In our panic, the faithful tells us to “hang in there” . . . that God will take care of us . . . that everything will be alright.  No one wants to hear us in our panic, thus it is that our panic is greeted with pat answers meant to sound thoughtful, but are really meant to pacify us.  So we become silent and crawl deep within our isolation.  What we really want to do is to scream out to God: How long!

We want God to know that we are scared.

We want God to come and take away our fear to makes us well once again.  To make things the way that they have always been.  

But, we keep silent . . . after all, we do not want to appear to be unfaithful.

Well, I want to assure you . . . in such times of expressing the honest feelings of being isolated . . . of feeling as if pleas of concern and needs of assurance are falling on deaf ears . . . of being lost and forgotten . . . that you are not faithless or unfaithful.  No, in fact, it is because of your faith and faithfulness that you are even able to utter such expressions.  It is all a part of the faith journey.

And, yes, even though it feels as if God has disappeared . . . God is still with us.  God is beside us in our waiting.  God feels our sorrow . . . feels our pain . . . God never abandons us.  Unfortunately, the dark night of the soul is necessary to help us see and appreciate the light of the dawn.  We have to learn to endure the silence and isolation no matter how difficult it might be.  It is in the struggle that we become stronger . . . stronger in who God created us to be . . . stronger in our commitment and love for God . . . stronger in our faith.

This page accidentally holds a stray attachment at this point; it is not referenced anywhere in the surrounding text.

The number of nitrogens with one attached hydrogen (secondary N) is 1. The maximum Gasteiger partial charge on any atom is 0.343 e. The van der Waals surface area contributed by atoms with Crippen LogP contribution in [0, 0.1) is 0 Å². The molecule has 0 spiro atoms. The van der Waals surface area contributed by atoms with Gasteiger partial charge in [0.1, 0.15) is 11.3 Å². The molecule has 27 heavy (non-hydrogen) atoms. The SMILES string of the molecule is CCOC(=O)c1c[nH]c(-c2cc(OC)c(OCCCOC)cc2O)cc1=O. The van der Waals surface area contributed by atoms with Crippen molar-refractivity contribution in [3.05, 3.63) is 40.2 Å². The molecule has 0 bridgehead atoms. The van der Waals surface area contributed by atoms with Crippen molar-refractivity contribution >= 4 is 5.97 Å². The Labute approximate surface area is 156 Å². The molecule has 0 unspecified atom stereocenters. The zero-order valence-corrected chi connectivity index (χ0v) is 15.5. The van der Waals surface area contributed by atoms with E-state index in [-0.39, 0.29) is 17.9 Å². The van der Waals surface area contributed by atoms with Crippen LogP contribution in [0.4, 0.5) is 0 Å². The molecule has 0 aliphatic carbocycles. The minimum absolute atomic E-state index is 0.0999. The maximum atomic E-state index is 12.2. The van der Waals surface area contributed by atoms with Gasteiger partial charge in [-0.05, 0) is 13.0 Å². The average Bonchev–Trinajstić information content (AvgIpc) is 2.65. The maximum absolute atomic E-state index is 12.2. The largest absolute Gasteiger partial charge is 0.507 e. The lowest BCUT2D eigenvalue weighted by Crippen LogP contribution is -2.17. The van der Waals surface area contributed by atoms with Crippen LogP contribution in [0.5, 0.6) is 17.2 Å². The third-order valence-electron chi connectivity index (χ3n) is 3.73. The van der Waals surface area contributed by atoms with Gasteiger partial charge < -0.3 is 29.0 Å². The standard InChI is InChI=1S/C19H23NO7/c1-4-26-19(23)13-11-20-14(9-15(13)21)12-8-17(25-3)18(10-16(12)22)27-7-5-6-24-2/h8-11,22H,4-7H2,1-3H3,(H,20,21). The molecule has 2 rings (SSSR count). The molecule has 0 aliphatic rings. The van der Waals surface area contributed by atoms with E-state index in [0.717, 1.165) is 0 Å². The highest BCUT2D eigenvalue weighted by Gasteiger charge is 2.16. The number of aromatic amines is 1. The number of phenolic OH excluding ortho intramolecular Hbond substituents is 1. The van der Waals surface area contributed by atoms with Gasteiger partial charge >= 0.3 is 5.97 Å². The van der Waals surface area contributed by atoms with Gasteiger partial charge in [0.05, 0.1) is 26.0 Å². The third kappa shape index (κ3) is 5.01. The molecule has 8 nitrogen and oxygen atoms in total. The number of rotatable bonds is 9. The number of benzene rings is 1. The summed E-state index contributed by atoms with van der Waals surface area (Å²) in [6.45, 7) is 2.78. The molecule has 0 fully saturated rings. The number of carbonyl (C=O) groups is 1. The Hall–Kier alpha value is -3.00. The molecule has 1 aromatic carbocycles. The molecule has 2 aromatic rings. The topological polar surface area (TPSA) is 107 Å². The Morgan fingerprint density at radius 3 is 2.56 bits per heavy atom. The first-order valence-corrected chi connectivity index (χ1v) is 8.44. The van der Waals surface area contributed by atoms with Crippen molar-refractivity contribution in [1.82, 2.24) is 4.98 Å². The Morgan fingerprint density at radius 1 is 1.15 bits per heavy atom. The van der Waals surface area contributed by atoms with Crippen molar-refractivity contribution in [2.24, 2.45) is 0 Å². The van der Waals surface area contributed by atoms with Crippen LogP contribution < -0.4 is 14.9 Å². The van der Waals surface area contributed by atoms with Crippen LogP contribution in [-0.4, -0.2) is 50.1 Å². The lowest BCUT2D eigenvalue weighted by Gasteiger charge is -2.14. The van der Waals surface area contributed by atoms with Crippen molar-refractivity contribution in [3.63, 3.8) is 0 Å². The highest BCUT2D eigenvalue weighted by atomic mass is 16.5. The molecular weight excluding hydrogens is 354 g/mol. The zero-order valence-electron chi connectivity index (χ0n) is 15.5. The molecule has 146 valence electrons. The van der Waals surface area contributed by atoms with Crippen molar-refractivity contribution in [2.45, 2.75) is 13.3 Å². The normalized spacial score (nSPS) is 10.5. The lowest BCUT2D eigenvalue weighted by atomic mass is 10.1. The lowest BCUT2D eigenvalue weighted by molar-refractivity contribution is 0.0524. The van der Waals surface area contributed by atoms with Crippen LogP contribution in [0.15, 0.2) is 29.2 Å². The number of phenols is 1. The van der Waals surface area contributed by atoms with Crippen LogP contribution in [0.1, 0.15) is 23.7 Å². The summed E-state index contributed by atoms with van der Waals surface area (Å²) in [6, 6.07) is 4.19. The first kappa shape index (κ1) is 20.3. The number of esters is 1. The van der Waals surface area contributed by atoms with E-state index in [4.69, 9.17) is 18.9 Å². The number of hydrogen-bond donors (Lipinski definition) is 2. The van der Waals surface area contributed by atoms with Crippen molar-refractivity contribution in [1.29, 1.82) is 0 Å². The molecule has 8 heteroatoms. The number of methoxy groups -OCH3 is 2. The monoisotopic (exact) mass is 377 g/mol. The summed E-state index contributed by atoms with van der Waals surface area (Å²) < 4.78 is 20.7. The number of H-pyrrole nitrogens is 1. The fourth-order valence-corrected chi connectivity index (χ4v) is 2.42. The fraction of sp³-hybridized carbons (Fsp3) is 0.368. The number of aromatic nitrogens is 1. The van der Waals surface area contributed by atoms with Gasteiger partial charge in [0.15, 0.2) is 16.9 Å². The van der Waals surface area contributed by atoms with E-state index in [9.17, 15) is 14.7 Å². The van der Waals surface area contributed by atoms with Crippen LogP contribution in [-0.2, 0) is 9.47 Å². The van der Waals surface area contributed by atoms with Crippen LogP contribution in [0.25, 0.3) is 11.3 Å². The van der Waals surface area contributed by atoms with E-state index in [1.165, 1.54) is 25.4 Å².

In that we can rejoice.

As the psalmist expresses what we won’t say out loud, we also see a shift in the psalmist’s words.  There is a movement from anguish and sorrow in the author’s words to words of confidence and hope.  The psalmist finds confidence in God . . . in the situation . . . and, in himself.  The psalmist sings out: “. . . but I trust . . . I will rejoice . . . I will sing . . . because . . .”  

The psalmist proclaims: “And I trust in your unfailing love; my heart rejoices in your salvation.  I will sing to the Lord, for he has been good to me.”

Through this period of isolation and silence the psalmist finds strength in what is learned . . . hope for a new direction . . . the ability to leave the past behind . . . and, self-assurance in who he is as a creation and child of God.  And, so it is for us.

Who will voice what we will not say out loud . . . what we will not say out loud to others or God?

We will.

We will because that, too, is a part of our faith . . . a part of who we are as a faithful child of God.  God wants all of us . . . even our doubts.  To hide them or bury them is--in my opinion--to be unfaithful.  We are among the faithful, and it is okay to ask God: How long?

My mother always liked to tell me when I was struggling in life “that this, too, shall pass”.  And, she was right.  In the passing I learned lessons and received blessings.  This is the knowledge that shifted the psalmist from anguish and sorrow to hope and joy.  May we have such faith to be open and honest with God in all of our lives . . . God really wants to know.  Amen.

1 comment:

  1. Great sermon, John. I didn't hear it on Sunday. Too tired I think from being up a lot in the night. Glad I had a chance to read it.